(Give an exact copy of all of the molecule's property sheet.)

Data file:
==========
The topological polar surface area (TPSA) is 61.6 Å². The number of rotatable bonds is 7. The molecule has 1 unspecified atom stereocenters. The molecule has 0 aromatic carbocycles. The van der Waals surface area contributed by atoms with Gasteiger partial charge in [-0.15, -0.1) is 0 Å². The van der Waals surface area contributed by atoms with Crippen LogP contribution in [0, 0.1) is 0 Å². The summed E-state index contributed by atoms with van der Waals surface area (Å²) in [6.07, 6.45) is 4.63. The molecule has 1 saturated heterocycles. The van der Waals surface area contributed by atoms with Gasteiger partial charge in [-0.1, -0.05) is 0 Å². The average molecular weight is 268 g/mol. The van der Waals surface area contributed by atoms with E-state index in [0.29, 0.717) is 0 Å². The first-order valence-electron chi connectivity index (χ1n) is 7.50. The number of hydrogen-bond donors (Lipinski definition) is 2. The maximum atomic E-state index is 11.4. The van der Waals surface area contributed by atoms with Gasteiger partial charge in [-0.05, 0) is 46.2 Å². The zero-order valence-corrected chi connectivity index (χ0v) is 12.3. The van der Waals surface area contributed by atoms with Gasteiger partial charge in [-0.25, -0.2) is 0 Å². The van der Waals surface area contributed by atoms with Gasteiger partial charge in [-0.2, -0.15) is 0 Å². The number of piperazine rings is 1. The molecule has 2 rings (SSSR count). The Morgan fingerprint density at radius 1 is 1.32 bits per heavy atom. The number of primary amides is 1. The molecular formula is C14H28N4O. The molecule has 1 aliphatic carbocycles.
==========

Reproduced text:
The topological polar surface area (TPSA) is 61.6 Å². The number of rotatable bonds is 7. The molecule has 1 unspecified atom stereocenters. The molecule has 0 aromatic carbocycles. The van der Waals surface area contributed by atoms with Gasteiger partial charge in [-0.15, -0.1) is 0 Å². The van der Waals surface area contributed by atoms with Crippen LogP contribution in [0, 0.1) is 0 Å². The summed E-state index contributed by atoms with van der Waals surface area (Å²) in [6.07, 6.45) is 4.63. The molecule has 1 saturated heterocycles. The van der Waals surface area contributed by atoms with Gasteiger partial charge in [-0.1, -0.05) is 0 Å². The average molecular weight is 268 g/mol. The van der Waals surface area contributed by atoms with E-state index in [0.29, 0.717) is 0 Å². The first-order valence-electron chi connectivity index (χ1n) is 7.50. The number of hydrogen-bond donors (Lipinski definition) is 2. The maximum atomic E-state index is 11.4. The van der Waals surface area contributed by atoms with Gasteiger partial charge in [-0.05, 0) is 46.2 Å². The zero-order valence-corrected chi connectivity index (χ0v) is 12.3. The van der Waals surface area contributed by atoms with Gasteiger partial charge in [-0.25, -0.2) is 0 Å². The van der Waals surface area contributed by atoms with Gasteiger partial charge in [-0.2, -0.15) is 0 Å². The number of piperazine rings is 1. The molecule has 2 rings (SSSR count). The Morgan fingerprint density at radius 1 is 1.32 bits per heavy atom. The number of primary amides is 1. The molecular formula is C14H28N4O. The molecule has 1 aliphatic carbocycles.